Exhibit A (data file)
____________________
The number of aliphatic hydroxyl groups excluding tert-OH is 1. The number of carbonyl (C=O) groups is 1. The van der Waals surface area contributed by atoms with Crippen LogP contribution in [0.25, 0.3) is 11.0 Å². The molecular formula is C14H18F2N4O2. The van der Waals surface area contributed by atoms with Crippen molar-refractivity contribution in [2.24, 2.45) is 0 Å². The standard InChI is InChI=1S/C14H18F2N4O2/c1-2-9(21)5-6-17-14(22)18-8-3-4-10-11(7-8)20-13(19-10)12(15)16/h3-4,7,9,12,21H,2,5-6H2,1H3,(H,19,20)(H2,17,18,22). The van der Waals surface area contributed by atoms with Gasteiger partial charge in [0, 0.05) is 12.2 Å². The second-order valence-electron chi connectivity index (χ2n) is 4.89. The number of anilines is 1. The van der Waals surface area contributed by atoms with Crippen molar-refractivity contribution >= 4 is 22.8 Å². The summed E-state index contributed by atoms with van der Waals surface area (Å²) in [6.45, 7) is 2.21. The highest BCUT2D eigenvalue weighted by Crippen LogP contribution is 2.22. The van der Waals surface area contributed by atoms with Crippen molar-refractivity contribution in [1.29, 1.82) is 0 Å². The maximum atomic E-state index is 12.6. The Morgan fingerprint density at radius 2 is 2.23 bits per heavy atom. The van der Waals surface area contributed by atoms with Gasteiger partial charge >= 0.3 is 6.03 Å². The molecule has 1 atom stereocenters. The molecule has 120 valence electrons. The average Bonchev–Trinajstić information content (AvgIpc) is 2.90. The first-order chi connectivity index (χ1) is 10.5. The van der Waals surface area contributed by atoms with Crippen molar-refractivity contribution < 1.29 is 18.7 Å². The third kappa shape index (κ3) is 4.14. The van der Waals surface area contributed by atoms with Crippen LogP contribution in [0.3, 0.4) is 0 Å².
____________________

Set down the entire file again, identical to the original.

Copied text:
The number of aliphatic hydroxyl groups excluding tert-OH is 1. The number of carbonyl (C=O) groups is 1. The van der Waals surface area contributed by atoms with Crippen LogP contribution in [0.25, 0.3) is 11.0 Å². The molecular formula is C14H18F2N4O2. The van der Waals surface area contributed by atoms with Crippen molar-refractivity contribution in [2.24, 2.45) is 0 Å². The standard InChI is InChI=1S/C14H18F2N4O2/c1-2-9(21)5-6-17-14(22)18-8-3-4-10-11(7-8)20-13(19-10)12(15)16/h3-4,7,9,12,21H,2,5-6H2,1H3,(H,19,20)(H2,17,18,22). The van der Waals surface area contributed by atoms with Gasteiger partial charge in [0, 0.05) is 12.2 Å². The second-order valence-electron chi connectivity index (χ2n) is 4.89. The number of anilines is 1. The van der Waals surface area contributed by atoms with Crippen molar-refractivity contribution >= 4 is 22.8 Å². The summed E-state index contributed by atoms with van der Waals surface area (Å²) in [6.45, 7) is 2.21. The highest BCUT2D eigenvalue weighted by Crippen LogP contribution is 2.22. The van der Waals surface area contributed by atoms with Crippen molar-refractivity contribution in [1.29, 1.82) is 0 Å². The maximum atomic E-state index is 12.6. The Morgan fingerprint density at radius 2 is 2.23 bits per heavy atom. The van der Waals surface area contributed by atoms with Gasteiger partial charge >= 0.3 is 6.03 Å². The molecule has 1 atom stereocenters. The molecule has 120 valence electrons. The average Bonchev–Trinajstić information content (AvgIpc) is 2.90. The first-order chi connectivity index (χ1) is 10.5. The van der Waals surface area contributed by atoms with Crippen molar-refractivity contribution < 1.29 is 18.7 Å². The third kappa shape index (κ3) is 4.14. The van der Waals surface area contributed by atoms with Crippen LogP contribution in [0.3, 0.4) is 0 Å².